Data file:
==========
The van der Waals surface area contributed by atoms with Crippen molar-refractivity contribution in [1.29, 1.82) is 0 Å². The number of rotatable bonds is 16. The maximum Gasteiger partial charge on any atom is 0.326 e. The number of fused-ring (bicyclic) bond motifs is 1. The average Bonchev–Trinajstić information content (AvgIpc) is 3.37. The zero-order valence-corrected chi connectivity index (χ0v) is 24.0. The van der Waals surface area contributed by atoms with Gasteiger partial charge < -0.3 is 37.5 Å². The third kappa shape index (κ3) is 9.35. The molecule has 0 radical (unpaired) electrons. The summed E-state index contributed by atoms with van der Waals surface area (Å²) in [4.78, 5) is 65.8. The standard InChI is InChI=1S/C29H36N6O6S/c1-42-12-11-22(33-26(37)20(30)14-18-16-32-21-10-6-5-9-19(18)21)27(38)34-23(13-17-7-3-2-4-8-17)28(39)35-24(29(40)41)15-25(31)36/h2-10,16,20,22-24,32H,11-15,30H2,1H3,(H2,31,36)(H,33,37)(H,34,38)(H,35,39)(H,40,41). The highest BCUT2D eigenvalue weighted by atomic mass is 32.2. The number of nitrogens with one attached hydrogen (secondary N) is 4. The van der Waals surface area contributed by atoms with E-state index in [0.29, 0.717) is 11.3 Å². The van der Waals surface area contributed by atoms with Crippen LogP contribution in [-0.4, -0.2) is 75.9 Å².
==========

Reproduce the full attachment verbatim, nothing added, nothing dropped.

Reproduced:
The van der Waals surface area contributed by atoms with Crippen molar-refractivity contribution in [1.29, 1.82) is 0 Å². The number of rotatable bonds is 16. The maximum Gasteiger partial charge on any atom is 0.326 e. The number of fused-ring (bicyclic) bond motifs is 1. The average Bonchev–Trinajstić information content (AvgIpc) is 3.37. The zero-order valence-corrected chi connectivity index (χ0v) is 24.0. The van der Waals surface area contributed by atoms with Gasteiger partial charge < -0.3 is 37.5 Å². The third kappa shape index (κ3) is 9.35. The molecule has 0 radical (unpaired) electrons. The summed E-state index contributed by atoms with van der Waals surface area (Å²) in [4.78, 5) is 65.8. The standard InChI is InChI=1S/C29H36N6O6S/c1-42-12-11-22(33-26(37)20(30)14-18-16-32-21-10-6-5-9-19(18)21)27(38)34-23(13-17-7-3-2-4-8-17)28(39)35-24(29(40)41)15-25(31)36/h2-10,16,20,22-24,32H,11-15,30H2,1H3,(H2,31,36)(H,33,37)(H,34,38)(H,35,39)(H,40,41). The highest BCUT2D eigenvalue weighted by atomic mass is 32.2. The number of nitrogens with one attached hydrogen (secondary N) is 4. The van der Waals surface area contributed by atoms with E-state index in [0.29, 0.717) is 11.3 Å². The van der Waals surface area contributed by atoms with Crippen LogP contribution in [-0.4, -0.2) is 75.9 Å².